Having said this, the question remains - how would you define this new breed of communicators from print media? How do they transform to communicators from printer vendors?

Printers need to embrace social media rather than treating it as a threat. They should use it as a tool. They should use this “social” media for all the right reasons: to inform, to learn, to spread their own brand, and to meet people who are influencers in related fields. By doing so, they will achieve another goal – that of being left behind.

Why should one stop using social media for nonstop self-promotion? Honestly the only promotion that they are currently enabling is in their own minds and not consumers. Move on, it can become a tool to help strategise – use it to learn about clients, businesses, the challenges and threats that their clients face, how can they differentiate, what mode of communication can help their clients break through the clutter. Real estate is an apt example in India – the same old brochures with the same old stories and many a time the same stock image.

Why should printers take the same old route from A to B? Why can’t they evolve where the communication for the client is not just print but other media as well?

This means printers need to move away from their presses and must follow communication technology trends, must attend conferences on communication, and design and focus on electronic media as much as they do on print media. The new breed of printers will offer solution linking QR codes, augmented reality, social media integration and so on. Consumers today are also looking at solutions that are integrated through a single source.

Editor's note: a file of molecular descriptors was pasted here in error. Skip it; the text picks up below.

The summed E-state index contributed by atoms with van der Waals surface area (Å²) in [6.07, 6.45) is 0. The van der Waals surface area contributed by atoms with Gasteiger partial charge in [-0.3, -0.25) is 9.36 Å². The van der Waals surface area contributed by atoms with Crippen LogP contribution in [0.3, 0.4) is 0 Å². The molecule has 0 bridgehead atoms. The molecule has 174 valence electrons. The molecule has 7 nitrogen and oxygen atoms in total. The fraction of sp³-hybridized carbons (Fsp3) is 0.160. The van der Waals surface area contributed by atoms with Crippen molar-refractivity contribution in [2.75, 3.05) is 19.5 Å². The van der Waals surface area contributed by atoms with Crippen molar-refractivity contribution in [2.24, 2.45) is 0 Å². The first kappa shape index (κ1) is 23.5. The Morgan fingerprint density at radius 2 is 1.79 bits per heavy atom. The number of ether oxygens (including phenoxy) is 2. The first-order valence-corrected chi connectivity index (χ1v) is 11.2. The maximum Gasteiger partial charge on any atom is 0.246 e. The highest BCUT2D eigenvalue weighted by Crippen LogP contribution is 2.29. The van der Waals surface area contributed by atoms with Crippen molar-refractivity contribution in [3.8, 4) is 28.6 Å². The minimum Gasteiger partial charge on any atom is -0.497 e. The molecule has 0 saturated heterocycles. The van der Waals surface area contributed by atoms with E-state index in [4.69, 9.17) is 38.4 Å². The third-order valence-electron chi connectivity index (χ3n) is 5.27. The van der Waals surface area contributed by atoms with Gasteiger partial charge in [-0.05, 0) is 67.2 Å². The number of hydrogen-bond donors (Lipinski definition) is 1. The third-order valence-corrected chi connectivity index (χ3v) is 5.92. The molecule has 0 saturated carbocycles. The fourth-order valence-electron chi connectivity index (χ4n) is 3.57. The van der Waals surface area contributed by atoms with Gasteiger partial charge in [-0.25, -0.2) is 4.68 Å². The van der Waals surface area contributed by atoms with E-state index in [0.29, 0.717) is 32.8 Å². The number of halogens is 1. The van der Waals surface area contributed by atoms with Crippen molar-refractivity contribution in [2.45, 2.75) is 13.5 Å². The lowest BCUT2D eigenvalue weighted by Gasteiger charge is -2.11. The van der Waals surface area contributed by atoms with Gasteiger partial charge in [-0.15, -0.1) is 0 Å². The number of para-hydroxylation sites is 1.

Beyond that is the moot fact that printers do not walk the talk, they are not interested in anything beyond their own small world. But the new breed of what I would call print communicators would hold workshops and seminars and talk about communication solutions. They would be interested in educating customers; holding learning camps for the young and new audience on print media. They will need to start investing in the learning curve and start thinking and educating clients of how print can be integrated where necessary with electronic media.

This new breed of print communicators are achievers, enthusiasts, excited about doing more than just boring four- or six-colour print processes. They are the people who will see how can they integrate the overlap that can exist among different medias. They bring one thing to the table that clients love – ideas. They will have people on their payroll who are not from the print school but from communication schools. It’s not that they are shying away from their first love or business that is print, they have just widened the scope to include more roles for themselves.

Print will remain only if printers become special. Print will not die, traditional printers will. As they say – old bankers do not die, they just lose interest. Simlarly old printers do not die, they just fade away.

Since 2006, Kyoorius has galvanized the design community in India. A not for profit initiative by Transasia Fine Papers, Kyoorius has created and curated one of the world’s biggest and best annual conferences on design — Kyoorius Designyatra. Alongside, the Kyoorius Magazine is now the most celebrated publications on design. After 15 years of distributing and marketing premium fine papers, Papers by Kyoorius is Transasia's foray into launching definitive fine paper collections under the Kyoorius brand.